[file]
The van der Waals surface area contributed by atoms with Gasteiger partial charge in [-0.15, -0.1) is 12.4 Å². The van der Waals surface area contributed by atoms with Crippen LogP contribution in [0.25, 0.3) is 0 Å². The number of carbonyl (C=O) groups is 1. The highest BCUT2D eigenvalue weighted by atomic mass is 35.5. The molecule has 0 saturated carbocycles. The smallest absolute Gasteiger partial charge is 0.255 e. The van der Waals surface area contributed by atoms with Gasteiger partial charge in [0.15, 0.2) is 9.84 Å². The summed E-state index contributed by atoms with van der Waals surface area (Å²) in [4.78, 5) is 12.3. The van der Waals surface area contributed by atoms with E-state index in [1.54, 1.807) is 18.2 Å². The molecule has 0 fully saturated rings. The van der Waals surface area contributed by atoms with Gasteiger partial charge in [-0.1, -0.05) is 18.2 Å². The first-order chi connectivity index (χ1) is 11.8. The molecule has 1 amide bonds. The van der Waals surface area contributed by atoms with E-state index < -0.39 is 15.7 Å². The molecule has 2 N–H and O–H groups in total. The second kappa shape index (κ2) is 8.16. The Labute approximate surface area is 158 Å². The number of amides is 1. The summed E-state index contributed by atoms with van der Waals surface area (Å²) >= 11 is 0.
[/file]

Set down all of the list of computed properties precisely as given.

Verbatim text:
The van der Waals surface area contributed by atoms with Gasteiger partial charge in [-0.15, -0.1) is 12.4 Å². The van der Waals surface area contributed by atoms with Crippen LogP contribution in [0.25, 0.3) is 0 Å². The number of carbonyl (C=O) groups is 1. The highest BCUT2D eigenvalue weighted by atomic mass is 35.5. The molecule has 0 saturated carbocycles. The smallest absolute Gasteiger partial charge is 0.255 e. The van der Waals surface area contributed by atoms with Gasteiger partial charge in [0.15, 0.2) is 9.84 Å². The summed E-state index contributed by atoms with van der Waals surface area (Å²) in [4.78, 5) is 12.3. The van der Waals surface area contributed by atoms with E-state index in [1.54, 1.807) is 18.2 Å². The molecule has 0 fully saturated rings. The van der Waals surface area contributed by atoms with Gasteiger partial charge in [-0.1, -0.05) is 18.2 Å². The first-order chi connectivity index (χ1) is 11.8. The molecule has 1 amide bonds. The van der Waals surface area contributed by atoms with E-state index < -0.39 is 15.7 Å². The molecule has 2 N–H and O–H groups in total. The second kappa shape index (κ2) is 8.16. The Labute approximate surface area is 158 Å². The number of amides is 1. The summed E-state index contributed by atoms with van der Waals surface area (Å²) >= 11 is 0.